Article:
Long Range Plan Approved For New Olmsted County Park
Lake Zumbro, MN (KROC AM News) - A long-range plan for Olmsted County’s newest park has been approved.
The Olmsted County Board approved the master plan for Lake Zumbro Park Thursday.
It calls for a major overhaul of the four-acre site that includes the former Fisherman’s Inn restaurant. It’s expected the improvements and enhancements will take 5 - 10 years or longer at a cost of several hundred thousand dollars.
Here’s a history of the project from Olmsted County:
The site underwent its first major change in 1918 when White Bridge was moved from North Mankato to the site. Originating as a major crossing point for Lake Zumbro, the White Bridge once spanned the lake in this location. This bridge promoted economic growth in the area and businesses began opening along the road in the early 1930’s to benefit from the lake activity.
The site changed in 1972 when a car driving over the bridge ran into a major support structure causing half of the bridge to fall into the lake. To restore the broken traffic circulation, the Army Corp of Engineers built a temporary bridge and began designing the current Sandy Point Bridge further upstream. After the Sandy Point Bridge was completed in the late 1970’s, the temporary bridge was removed, leaving a dead-end road.
This provided an opportunity for Olmsted County to develop White Bridge Fishing Pier, an ADA accessible pier, named after the former bridge structure. The removal of the bridge resulted in a shift to mostly residential with the Fisherman’s Inn being the only restaurant on the west side of the Lake Zumbro. In 2019, the timing was right for the owners of Fisherman’s Inn to retire and sell the restaurant and boat launch to Olmsted County. Expanding this park and acquiring a well-established boat launch allowed the county to open the only public boat launch within Olmsted County on Lake Zumbro in the spring of 2020.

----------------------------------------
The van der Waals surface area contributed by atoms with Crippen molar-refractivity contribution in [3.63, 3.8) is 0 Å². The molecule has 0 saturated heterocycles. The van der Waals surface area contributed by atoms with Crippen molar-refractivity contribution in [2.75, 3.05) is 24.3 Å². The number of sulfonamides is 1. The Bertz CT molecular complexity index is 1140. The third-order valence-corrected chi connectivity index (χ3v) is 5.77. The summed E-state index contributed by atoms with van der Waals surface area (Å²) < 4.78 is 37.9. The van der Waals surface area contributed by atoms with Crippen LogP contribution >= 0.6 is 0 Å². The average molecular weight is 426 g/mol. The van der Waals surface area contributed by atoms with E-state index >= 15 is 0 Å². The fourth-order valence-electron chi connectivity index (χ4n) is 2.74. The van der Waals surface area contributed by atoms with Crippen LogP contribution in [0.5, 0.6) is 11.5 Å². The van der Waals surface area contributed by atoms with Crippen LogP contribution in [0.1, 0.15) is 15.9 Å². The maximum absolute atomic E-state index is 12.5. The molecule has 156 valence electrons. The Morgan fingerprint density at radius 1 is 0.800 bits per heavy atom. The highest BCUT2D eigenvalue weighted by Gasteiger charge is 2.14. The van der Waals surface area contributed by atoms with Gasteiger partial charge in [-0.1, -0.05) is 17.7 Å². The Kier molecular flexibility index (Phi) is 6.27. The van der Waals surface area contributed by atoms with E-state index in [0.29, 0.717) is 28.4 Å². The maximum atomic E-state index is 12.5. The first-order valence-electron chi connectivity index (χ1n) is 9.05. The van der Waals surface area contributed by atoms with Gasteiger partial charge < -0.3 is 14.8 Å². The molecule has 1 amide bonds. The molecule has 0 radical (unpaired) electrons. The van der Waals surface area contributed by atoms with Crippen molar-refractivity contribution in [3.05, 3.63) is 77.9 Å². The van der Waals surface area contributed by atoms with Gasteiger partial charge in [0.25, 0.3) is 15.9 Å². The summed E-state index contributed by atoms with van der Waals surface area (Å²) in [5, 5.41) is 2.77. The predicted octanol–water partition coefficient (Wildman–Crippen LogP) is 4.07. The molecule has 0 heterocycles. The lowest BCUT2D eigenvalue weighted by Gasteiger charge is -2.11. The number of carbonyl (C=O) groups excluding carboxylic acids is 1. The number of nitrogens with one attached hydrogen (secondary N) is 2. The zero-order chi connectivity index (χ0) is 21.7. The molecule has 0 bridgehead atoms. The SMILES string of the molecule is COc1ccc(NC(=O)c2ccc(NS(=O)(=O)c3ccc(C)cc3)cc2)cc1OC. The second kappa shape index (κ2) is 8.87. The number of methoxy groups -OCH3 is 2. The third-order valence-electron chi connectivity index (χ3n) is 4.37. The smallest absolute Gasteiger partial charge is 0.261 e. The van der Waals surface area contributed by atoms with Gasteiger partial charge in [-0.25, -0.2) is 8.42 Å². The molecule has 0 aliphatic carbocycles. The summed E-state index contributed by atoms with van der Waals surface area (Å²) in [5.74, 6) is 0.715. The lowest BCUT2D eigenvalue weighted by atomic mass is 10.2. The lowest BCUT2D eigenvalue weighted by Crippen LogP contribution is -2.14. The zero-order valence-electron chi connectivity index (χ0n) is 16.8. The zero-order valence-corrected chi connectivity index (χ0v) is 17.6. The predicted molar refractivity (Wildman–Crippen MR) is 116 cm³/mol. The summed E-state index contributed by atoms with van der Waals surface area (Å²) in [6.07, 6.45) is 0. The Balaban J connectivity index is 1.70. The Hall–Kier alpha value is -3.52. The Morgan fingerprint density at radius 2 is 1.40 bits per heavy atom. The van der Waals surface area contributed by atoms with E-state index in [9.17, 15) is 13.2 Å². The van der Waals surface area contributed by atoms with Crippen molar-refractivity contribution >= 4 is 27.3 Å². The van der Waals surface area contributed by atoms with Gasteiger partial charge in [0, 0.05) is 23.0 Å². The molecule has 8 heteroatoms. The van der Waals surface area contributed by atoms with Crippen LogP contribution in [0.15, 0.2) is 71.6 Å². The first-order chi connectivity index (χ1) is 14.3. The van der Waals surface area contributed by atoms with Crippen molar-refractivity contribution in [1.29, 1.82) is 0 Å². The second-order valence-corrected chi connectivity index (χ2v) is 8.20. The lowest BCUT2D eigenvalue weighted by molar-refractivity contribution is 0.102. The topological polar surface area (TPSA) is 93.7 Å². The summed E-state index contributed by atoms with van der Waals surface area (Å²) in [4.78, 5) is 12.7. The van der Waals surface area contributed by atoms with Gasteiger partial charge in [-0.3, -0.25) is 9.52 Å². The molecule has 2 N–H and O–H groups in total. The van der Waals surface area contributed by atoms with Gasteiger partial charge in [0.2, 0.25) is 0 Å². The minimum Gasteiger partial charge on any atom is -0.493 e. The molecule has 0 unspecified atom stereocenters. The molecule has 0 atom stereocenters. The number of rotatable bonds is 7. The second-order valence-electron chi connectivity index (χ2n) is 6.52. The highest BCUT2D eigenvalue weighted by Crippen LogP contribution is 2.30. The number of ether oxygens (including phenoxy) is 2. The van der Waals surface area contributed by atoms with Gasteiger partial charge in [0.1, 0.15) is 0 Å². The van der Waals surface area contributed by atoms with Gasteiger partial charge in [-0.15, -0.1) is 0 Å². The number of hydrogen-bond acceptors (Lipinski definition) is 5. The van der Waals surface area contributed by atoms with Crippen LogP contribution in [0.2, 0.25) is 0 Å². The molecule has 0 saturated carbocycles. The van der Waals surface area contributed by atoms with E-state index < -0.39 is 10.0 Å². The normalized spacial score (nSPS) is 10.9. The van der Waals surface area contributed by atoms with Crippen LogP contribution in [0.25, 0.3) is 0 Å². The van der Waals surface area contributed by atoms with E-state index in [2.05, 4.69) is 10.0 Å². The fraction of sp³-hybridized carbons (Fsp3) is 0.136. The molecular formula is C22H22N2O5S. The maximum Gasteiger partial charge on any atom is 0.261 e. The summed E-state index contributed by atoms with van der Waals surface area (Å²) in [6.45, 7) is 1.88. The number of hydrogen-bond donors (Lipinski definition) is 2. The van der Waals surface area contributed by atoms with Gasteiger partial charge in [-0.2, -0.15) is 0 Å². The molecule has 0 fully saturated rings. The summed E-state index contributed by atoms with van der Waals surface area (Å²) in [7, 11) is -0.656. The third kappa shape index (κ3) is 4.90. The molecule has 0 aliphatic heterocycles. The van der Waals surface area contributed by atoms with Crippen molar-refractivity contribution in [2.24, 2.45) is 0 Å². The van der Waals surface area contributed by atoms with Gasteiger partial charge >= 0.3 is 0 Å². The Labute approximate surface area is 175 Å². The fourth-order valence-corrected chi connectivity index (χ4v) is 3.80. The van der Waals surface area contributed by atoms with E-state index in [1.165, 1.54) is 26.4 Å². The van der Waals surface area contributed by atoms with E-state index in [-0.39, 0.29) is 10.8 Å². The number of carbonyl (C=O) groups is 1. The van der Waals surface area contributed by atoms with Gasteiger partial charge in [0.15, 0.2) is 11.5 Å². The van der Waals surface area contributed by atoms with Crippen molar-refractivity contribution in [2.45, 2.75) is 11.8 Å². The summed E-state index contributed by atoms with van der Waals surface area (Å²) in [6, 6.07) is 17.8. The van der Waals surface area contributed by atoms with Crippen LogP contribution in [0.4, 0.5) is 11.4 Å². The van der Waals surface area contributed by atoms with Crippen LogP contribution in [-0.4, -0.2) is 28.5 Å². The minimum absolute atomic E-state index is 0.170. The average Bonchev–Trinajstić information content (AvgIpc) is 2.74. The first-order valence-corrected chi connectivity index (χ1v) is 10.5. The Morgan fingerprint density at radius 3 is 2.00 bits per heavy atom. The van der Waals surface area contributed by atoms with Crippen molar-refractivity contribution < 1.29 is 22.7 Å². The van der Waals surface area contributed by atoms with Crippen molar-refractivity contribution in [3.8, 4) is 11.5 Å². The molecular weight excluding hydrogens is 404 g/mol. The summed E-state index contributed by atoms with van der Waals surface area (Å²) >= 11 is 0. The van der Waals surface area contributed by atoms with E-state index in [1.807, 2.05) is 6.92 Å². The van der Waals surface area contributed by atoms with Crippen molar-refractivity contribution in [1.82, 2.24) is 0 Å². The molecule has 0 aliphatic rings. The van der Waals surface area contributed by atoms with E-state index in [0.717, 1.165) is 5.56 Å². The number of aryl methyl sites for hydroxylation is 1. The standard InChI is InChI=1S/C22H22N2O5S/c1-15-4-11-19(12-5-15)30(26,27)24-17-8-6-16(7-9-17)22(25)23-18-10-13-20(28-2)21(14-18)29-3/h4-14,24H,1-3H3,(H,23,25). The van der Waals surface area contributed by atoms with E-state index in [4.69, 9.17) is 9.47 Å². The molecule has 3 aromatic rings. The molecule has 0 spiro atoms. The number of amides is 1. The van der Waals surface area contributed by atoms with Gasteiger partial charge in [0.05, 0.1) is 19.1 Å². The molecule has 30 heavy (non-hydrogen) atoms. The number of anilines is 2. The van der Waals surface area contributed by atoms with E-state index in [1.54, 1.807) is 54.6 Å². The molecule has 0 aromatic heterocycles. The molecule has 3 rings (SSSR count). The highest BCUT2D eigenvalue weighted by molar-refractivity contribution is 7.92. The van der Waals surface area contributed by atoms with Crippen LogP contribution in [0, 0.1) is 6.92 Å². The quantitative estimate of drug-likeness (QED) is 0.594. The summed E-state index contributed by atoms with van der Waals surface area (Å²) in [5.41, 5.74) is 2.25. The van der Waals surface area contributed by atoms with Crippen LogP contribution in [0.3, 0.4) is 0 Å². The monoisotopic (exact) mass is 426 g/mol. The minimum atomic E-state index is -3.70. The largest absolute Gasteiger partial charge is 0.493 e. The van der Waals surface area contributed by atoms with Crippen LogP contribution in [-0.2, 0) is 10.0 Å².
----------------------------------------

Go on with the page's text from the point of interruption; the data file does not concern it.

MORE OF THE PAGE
The two-lane boat launch will be managed in coordination with the Department of Natural Resources and provides a much-needed lake recreation amenity. This coordinated well with the 2019 dredging of the lake which subsequently increased public awareness and water recreation on Lake Zumbro.
The new 2.9-acre addition to the park has increased the recreational opportunities offered to the public. To emphasize the expansion, Parks’ staff worked with the Olmsted County Parks Commission to develop a new name for the park. In 2020 the 4-acre park was renamed Lake Zumbro Park.
As the water quality of the lake improves and the Parks Department continues to make updates, the park will become a more attractive destination, encouraging greater investments to be made on the site.
The site has a motorized boat launch, picnicking, and fishing piers. It is designed to be ADA accessible so that everyone has an opportunity to enjoy Lake Zumbro. The fishing pier was created by converting the former road into a small parking lot with a port-a-potty inside a small structure adjacent. The shore edge is large stone riprap to give increased stability against erosion. There are two overlooks on either side of the peninsula consisting of 25-foot-long wooden structures with handrails. To the south of the peninsula is a former beach, degraded over time, and a grassy area with picnic tables and fire pits. On the east edge of the peninsula where the bridge was located, sits an informational sign that welcomes visitors along with rules and regulations, lake maps and fishing information. There is an existing power line that goes across the lake with a large orange sphere on the line going over the lake to alert boaters to be careful near the wires. Another power line crosses the parking lot of the boat ramp. Power poles are in both locations of the existing power lines. The boat launch was privately owned and operated for many years.
Upon acquisition of the new property, docks were placed at the launch to provide for a 2-lane public boat launch. The public launch is a combined effort between Olmsted County Parks and MN Department of Natural Resources. All structures from the former Fisherman’s Inn property were removed to provide additional land space and a clean slate for future plans.
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